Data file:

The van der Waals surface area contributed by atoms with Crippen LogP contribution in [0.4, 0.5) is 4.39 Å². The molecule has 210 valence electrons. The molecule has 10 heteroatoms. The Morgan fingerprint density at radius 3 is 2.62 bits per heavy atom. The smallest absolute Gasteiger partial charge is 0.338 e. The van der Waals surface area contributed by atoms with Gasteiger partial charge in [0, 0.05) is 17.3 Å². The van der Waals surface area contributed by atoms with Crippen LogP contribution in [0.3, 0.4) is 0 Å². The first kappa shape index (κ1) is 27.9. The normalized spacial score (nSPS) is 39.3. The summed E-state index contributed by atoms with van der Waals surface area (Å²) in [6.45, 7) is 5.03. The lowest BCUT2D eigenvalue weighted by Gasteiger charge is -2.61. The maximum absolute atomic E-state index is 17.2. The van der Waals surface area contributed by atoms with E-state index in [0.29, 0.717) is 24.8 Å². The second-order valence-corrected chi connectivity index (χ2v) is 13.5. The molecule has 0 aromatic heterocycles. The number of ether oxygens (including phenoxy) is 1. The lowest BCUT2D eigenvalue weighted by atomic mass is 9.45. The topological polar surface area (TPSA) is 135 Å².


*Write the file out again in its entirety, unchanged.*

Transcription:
The van der Waals surface area contributed by atoms with Crippen LogP contribution in [0.4, 0.5) is 4.39 Å². The molecule has 210 valence electrons. The molecule has 10 heteroatoms. The Morgan fingerprint density at radius 3 is 2.62 bits per heavy atom. The smallest absolute Gasteiger partial charge is 0.338 e. The van der Waals surface area contributed by atoms with Gasteiger partial charge in [0, 0.05) is 17.3 Å². The van der Waals surface area contributed by atoms with Crippen LogP contribution in [0.3, 0.4) is 0 Å². The first kappa shape index (κ1) is 27.9. The normalized spacial score (nSPS) is 39.3. The summed E-state index contributed by atoms with van der Waals surface area (Å²) in [6.45, 7) is 5.03. The lowest BCUT2D eigenvalue weighted by Gasteiger charge is -2.61. The maximum absolute atomic E-state index is 17.2. The van der Waals surface area contributed by atoms with E-state index in [0.29, 0.717) is 24.8 Å². The second-order valence-corrected chi connectivity index (χ2v) is 13.5. The molecule has 0 aromatic heterocycles. The number of ether oxygens (including phenoxy) is 1. The lowest BCUT2D eigenvalue weighted by atomic mass is 9.45. The topological polar surface area (TPSA) is 135 Å².